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THE PORGY PROBLEM

By the Editor

What Porgy problem? English National Opera’s first ever production of Porgy and Bess certainly raised plenty of issues about Gershwin’s opera (see our review on pp. 1553-5). Not about the production itself, which was tamely traditional, pleased most audiences and happily delivered the best Coliseum box-office takings in some time. Yet some fretted about colonial condescension in the piece and the spectre of old stereotypes, and there were also some snooty suggestions that there are far too many hit tunes for the work actually to hold together. Is it, therefore, a problem work?

Well, Porgy may have certain problematic aspects, but it is also a wonderful piece, and it works as an opera not least because the society it portrays is a microcosm for the whole human condition—in much the same way as one of Gershwin’s acknowledged models, Die Meistersinger von Nürnberg, does too. As for those wellmeaning commentators concerned that it reinforces certain stereotypes, well, it doesn’t, any more than HMS Pinafore confirms the English as a bunch of infantile imbeciles.

The business about Porgy and Bess being a career route (or not) for black singers is more complex. When Glyndebourne mounted it so wonderfully first in 1986, many in that cast somewhat ambivalently dubbed it ‘Pork ’n’ Beans’ in recognition of the work’s history as a source of steady employment. More recently, some have felt that being too closely associated with Porgy can hold back singers from other roles, that Catfish Row is an operatic ghetto from which it is difficult to escape. But Porgy has also helped significantly in keeping a company such as Cape Town Opera afloat financially. The consensus now seems to be that—at least in well-managed careers, which allow singers to choose where and when they sing these roles—talent is not getting trapped here. Even if some singers were indeed cast at ENO more for their skin colour than for their Fach, most scored such a success that they are surely due for reinvitations to the Coliseum.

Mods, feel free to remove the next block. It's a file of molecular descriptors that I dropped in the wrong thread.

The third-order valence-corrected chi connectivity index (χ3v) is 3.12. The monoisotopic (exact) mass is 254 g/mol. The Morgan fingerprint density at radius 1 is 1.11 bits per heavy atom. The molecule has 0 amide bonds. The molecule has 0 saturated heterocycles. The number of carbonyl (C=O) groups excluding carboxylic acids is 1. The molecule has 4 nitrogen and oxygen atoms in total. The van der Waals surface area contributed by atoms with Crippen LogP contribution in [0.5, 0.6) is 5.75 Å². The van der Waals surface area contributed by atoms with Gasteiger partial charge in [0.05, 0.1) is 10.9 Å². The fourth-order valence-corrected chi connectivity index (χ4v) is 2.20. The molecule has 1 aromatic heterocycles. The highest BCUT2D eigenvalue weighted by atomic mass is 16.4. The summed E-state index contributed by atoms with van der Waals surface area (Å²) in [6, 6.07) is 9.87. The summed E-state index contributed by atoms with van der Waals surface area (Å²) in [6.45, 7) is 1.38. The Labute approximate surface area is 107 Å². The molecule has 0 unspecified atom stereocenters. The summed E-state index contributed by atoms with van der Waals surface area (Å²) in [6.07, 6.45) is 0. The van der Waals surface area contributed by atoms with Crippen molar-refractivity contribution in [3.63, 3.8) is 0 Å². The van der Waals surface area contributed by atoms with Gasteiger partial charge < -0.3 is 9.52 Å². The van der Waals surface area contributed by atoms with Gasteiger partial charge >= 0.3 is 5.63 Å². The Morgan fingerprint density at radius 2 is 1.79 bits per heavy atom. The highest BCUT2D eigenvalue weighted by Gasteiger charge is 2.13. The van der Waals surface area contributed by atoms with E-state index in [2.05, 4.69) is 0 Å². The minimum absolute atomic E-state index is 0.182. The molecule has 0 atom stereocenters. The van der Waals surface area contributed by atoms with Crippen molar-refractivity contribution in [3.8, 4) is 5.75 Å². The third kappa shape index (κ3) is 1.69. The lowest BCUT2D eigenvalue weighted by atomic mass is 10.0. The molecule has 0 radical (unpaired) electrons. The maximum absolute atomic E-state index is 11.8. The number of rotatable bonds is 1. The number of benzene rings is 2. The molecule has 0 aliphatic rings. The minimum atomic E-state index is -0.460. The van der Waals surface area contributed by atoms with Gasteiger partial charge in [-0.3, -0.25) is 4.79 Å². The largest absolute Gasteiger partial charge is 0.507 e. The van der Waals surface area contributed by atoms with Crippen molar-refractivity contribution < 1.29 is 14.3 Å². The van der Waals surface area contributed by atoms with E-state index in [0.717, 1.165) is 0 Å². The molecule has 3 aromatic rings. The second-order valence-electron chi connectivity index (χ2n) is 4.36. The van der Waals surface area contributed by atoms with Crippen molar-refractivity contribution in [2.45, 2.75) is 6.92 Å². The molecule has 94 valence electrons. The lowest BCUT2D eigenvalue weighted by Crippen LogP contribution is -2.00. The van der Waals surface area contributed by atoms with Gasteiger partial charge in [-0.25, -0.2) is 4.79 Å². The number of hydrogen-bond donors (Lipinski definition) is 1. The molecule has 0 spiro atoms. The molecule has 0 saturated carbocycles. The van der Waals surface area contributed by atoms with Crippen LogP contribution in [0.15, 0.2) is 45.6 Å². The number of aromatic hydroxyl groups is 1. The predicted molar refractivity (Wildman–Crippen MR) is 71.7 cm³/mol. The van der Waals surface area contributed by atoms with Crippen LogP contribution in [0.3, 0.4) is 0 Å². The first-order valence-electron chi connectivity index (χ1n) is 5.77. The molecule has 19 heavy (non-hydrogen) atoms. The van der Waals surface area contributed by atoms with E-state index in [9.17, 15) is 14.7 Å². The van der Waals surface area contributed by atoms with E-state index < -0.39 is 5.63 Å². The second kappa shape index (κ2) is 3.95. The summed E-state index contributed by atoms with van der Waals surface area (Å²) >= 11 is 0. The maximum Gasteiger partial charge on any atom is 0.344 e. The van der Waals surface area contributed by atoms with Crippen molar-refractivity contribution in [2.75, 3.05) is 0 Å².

The original hope of the Gershwin brothers George and Ira, composer and librettist, that Porgy would help promote black talent was certainly fulfilled. After all, it was Bess that got Leontyne Price to Europe. But is the present black-only stipulation of the estate—which, given that Ira died as recently as 1983, will remain in force for years to come—helpful today? (Remember how Hungarian State Opera recently got into a tangle with the Gershwin estate over its attempt to perform Porgy with a white cast?) With colour-conscious casting now on everyone’s mind it has to be admitted that Porgy is one of those exceptional works that demand their own set of rules, and that—at least in countries where black casts are available—it would be considered offensive for white artists to perform the libretto’s phonetic rendering of the Gullah dialect.

And yet … Great art is best made by artists free of constraint, which is where the strict copyright controls exerted over Porgy and Bess seem to be holding back the work from reinvention and reinterpretation, things we take for granted in most of the repertoire. Is Porgy destined to remain preserved in Charleston aspic? The small print on the cover of ENO’s programme—‘GERSHWIN is a registered trademark of Gershwin Enterprises. Porgy and Bess is a registered trademark of Porgy and Bess Enterprises.’—is a reminder of the unwelcome power of composers’ estates, which, backed up by antiquated US laws, seldom seem to be acting in the best interests of the composers themselves. (See also Bernstein and Weill, indeed probably anyone with Broadway pulling-power.) So how do you solve a problem—all right, let’s admit there is one—like Porgy?

Opera, December 2018

1461

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